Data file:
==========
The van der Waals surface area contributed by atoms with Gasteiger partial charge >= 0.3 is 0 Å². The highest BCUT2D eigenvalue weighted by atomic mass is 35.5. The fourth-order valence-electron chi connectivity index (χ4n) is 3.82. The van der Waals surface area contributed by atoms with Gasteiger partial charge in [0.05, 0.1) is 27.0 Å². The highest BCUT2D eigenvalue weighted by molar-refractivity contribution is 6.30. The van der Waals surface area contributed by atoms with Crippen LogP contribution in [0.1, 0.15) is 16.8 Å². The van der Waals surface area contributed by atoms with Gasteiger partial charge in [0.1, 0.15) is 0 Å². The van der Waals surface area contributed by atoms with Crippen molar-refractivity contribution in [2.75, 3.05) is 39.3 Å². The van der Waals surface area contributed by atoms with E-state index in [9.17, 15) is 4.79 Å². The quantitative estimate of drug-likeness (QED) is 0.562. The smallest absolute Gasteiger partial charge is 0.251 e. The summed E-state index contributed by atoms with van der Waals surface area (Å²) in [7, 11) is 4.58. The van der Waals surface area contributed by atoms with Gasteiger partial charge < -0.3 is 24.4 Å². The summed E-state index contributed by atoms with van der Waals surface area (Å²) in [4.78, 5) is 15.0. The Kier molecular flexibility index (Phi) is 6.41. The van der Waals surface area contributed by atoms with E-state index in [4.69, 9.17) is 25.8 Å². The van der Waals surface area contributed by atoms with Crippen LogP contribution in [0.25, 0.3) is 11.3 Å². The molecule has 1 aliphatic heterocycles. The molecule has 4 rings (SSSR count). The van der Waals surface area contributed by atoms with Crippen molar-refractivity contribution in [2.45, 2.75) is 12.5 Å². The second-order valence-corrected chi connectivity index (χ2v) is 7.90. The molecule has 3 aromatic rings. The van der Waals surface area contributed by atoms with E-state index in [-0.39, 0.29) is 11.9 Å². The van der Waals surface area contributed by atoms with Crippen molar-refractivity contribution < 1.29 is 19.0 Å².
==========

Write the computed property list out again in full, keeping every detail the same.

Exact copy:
The van der Waals surface area contributed by atoms with Gasteiger partial charge >= 0.3 is 0 Å². The highest BCUT2D eigenvalue weighted by atomic mass is 35.5. The fourth-order valence-electron chi connectivity index (χ4n) is 3.82. The van der Waals surface area contributed by atoms with Gasteiger partial charge in [0.05, 0.1) is 27.0 Å². The highest BCUT2D eigenvalue weighted by molar-refractivity contribution is 6.30. The van der Waals surface area contributed by atoms with Crippen LogP contribution in [0.1, 0.15) is 16.8 Å². The van der Waals surface area contributed by atoms with Gasteiger partial charge in [0.1, 0.15) is 0 Å². The van der Waals surface area contributed by atoms with Crippen molar-refractivity contribution in [2.75, 3.05) is 39.3 Å². The van der Waals surface area contributed by atoms with E-state index in [9.17, 15) is 4.79 Å². The quantitative estimate of drug-likeness (QED) is 0.562. The smallest absolute Gasteiger partial charge is 0.251 e. The summed E-state index contributed by atoms with van der Waals surface area (Å²) in [7, 11) is 4.58. The van der Waals surface area contributed by atoms with Gasteiger partial charge < -0.3 is 24.4 Å². The summed E-state index contributed by atoms with van der Waals surface area (Å²) in [4.78, 5) is 15.0. The Kier molecular flexibility index (Phi) is 6.41. The van der Waals surface area contributed by atoms with E-state index in [4.69, 9.17) is 25.8 Å². The van der Waals surface area contributed by atoms with Crippen LogP contribution in [0.25, 0.3) is 11.3 Å². The molecule has 1 aliphatic heterocycles. The molecule has 4 rings (SSSR count). The van der Waals surface area contributed by atoms with Crippen molar-refractivity contribution in [2.45, 2.75) is 12.5 Å². The second-order valence-corrected chi connectivity index (χ2v) is 7.90. The molecule has 3 aromatic rings. The van der Waals surface area contributed by atoms with E-state index in [-0.39, 0.29) is 11.9 Å². The van der Waals surface area contributed by atoms with Crippen molar-refractivity contribution < 1.29 is 19.0 Å².